The roles of iron and cadmium in human health

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The trace transition metals in humans are divided into two groups, the essential metals and the non-essential/non-native heavy metals. This dissertation research explores the interactions of two transition metals, iron and cadmium, with protein targets to understand their effects on human health. Iron is an important essential metal and is a component of two inorganic cofactors, heme and Fe/S clusters. Disruption of heme and Fe/S cluster cofactor assembly causes downstream protein dysfunction, oxidative stress, and cellular damage. Many diseases, such as the neurodegenerative disease Friedreich's ataxia (FRDA), are caused by the inability to synthesize Fe/S clusters. FRDA is the result of decreased expression of the mitochondrial protein frataxin; however, its exact function is unclear. In this dissertation, a Schizosaccharomyces pombe fission yeast strain was generated in which the yeast frataxin homologue fxn1 was overexpressed to determine what the function(s) of frataxin is through the affected pathways. Based on this study, we demonstrated that S. pombe Fxn1 overexpression elevated the activities of Fe/S enzymes through the up-regulation of Fe/S cluster synthesis, which led to imbalanced iron metabolism, mitochondrial dysfunction and oxidative stress. This research supports that mitochondrial Fxn1 up-regulates the efficiency of Fe/S cluster assembly and provides insight into the cause of FRDA. Besides diseases caused by dysregulation of essential metals, there are diseases related to chronic exposure to heavy metals. The heavy metal cadmium is linked to breast cancers, but with unknown mechanisms. One proposed mechanism is that Cd2+ activates the estrogen receptor &alpha (hERα) transcriptional regulator by binding to the protein and mimicking the conformational effects of the hormone estrogen. We utilized hydrogen/deuterium exchange mass spectrometry to analyze the structural changes of the hERα ligand binding domain upon estradiol or Cd2+ binding. Estradiol binding leads to conformational changes in the dimer interface, the estradiol binding cavity, and the loop between helix H11 and H12. Cadmium demonstrated similar conformational changes at the dimer interface and helix H12. This is the first direct evidence that hERα LBD undergoes structural changes upon Cd2+ binding that are similar to that caused by hormone binding, lending support for this potential mechanism of Cd2+-induced carcinogenesis.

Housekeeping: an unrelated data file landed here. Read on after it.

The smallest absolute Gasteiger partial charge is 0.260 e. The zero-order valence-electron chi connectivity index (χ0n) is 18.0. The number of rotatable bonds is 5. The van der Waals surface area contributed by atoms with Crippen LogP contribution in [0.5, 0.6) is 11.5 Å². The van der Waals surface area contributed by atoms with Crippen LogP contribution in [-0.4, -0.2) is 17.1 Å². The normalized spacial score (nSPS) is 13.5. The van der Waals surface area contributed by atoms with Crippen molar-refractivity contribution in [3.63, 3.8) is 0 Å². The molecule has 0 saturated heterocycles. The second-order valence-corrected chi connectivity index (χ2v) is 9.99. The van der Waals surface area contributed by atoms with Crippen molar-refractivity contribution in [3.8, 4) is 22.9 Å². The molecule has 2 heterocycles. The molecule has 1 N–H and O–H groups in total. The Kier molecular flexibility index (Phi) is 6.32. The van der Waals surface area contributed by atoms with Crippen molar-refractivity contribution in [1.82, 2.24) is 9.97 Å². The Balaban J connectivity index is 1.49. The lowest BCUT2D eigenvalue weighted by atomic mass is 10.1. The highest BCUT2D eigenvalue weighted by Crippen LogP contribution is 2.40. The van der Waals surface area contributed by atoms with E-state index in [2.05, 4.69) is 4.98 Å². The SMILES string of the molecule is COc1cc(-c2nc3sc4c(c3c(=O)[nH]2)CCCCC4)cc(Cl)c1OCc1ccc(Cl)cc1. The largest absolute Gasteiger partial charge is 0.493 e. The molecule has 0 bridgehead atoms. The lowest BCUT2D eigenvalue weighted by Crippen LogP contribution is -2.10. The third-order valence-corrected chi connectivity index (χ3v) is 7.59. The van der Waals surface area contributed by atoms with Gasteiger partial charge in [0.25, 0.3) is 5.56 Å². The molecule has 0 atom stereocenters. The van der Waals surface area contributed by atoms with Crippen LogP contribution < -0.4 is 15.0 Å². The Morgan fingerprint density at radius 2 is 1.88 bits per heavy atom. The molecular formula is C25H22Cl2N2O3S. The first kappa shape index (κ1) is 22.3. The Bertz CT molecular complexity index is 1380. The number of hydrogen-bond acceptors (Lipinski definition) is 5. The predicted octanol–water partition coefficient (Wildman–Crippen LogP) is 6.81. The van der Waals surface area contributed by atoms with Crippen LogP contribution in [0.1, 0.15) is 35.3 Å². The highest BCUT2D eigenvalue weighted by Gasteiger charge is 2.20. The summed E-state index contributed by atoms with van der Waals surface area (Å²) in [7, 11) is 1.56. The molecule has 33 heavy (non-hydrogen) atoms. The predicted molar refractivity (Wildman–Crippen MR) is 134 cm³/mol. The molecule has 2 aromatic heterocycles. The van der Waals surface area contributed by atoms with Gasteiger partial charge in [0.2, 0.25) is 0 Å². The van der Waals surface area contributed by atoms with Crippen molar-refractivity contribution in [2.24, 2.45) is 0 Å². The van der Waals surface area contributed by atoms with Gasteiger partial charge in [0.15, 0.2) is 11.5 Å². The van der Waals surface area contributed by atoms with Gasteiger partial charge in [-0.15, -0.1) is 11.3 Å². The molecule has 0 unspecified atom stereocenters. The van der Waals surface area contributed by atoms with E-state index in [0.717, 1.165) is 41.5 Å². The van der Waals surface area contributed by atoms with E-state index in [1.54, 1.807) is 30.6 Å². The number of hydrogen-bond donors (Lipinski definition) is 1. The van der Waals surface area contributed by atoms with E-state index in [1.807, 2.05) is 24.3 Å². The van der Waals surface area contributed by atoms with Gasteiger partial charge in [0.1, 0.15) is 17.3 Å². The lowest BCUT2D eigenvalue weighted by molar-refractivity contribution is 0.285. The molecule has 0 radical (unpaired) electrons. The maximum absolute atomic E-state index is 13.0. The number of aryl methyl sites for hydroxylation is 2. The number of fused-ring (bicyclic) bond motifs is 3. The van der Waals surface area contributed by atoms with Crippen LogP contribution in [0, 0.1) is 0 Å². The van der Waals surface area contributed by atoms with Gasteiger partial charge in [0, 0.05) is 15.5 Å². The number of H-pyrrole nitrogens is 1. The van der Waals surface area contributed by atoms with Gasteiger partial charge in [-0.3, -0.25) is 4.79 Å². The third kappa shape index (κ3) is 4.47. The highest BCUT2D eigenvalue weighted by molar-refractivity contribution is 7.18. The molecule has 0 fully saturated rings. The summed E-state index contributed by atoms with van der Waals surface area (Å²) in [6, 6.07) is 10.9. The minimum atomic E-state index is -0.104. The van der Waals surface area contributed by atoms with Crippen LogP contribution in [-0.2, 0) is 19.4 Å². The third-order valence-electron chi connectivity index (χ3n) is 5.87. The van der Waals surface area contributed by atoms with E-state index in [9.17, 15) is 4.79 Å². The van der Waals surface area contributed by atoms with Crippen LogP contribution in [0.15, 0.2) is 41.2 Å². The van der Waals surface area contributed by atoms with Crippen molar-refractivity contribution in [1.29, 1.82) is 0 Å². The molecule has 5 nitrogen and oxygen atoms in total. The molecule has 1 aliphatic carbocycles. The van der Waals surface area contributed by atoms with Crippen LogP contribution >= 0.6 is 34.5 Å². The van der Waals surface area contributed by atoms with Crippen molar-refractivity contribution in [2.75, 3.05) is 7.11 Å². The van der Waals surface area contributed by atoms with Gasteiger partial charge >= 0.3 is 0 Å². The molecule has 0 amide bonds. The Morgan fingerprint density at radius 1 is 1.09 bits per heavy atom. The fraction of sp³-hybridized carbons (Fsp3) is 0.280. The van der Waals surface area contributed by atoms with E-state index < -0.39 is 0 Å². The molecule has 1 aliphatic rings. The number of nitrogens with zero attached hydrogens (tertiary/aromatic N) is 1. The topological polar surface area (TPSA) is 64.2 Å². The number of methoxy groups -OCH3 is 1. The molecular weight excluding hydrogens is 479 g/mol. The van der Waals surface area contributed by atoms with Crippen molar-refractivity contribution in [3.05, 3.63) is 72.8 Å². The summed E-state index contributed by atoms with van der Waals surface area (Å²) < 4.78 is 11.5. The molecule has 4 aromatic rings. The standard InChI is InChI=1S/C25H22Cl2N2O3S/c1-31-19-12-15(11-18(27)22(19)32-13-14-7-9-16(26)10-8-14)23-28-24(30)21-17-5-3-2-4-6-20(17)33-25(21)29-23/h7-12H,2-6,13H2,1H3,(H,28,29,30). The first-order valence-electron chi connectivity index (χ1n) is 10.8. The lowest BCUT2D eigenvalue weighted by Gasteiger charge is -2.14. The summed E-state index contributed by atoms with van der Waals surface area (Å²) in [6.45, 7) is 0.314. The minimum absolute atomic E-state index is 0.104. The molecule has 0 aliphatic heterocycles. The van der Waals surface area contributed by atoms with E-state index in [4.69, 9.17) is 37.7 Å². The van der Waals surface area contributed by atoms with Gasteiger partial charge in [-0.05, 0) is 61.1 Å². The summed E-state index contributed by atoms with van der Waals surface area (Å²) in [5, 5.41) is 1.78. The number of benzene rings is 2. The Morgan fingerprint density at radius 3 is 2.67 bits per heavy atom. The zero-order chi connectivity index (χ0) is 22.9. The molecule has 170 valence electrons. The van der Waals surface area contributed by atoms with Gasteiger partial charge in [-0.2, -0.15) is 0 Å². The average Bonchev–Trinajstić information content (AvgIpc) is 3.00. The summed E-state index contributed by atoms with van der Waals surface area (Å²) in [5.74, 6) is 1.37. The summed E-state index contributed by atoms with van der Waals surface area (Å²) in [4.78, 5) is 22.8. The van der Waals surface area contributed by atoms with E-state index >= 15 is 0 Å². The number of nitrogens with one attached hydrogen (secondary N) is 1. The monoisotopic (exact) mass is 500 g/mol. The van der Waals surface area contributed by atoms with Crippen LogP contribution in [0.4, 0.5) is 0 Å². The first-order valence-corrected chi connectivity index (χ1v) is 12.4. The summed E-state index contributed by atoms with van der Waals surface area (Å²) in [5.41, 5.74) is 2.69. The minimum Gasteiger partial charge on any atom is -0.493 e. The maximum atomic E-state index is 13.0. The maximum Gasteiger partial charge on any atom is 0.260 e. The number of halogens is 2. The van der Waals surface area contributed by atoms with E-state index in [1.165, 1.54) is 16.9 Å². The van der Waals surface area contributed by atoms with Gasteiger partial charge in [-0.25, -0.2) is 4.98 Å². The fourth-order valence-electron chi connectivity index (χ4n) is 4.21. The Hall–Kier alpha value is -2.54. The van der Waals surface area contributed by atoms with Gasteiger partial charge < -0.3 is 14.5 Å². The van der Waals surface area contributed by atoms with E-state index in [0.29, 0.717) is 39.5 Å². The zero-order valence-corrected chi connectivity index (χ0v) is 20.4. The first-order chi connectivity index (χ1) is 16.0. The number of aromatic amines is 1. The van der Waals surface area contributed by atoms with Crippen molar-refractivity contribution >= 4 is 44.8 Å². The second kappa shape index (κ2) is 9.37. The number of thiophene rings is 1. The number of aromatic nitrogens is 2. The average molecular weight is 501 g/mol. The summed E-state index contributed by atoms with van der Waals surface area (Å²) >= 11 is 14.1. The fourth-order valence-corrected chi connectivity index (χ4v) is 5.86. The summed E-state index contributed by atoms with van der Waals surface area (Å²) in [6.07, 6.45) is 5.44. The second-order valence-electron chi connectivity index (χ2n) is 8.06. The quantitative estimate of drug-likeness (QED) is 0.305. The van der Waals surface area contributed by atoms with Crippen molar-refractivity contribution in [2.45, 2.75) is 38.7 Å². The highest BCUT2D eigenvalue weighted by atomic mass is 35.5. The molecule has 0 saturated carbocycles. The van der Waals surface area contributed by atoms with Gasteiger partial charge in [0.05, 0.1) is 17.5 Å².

Electronic Thesis or Dissertation
Biochemistry, Biophysics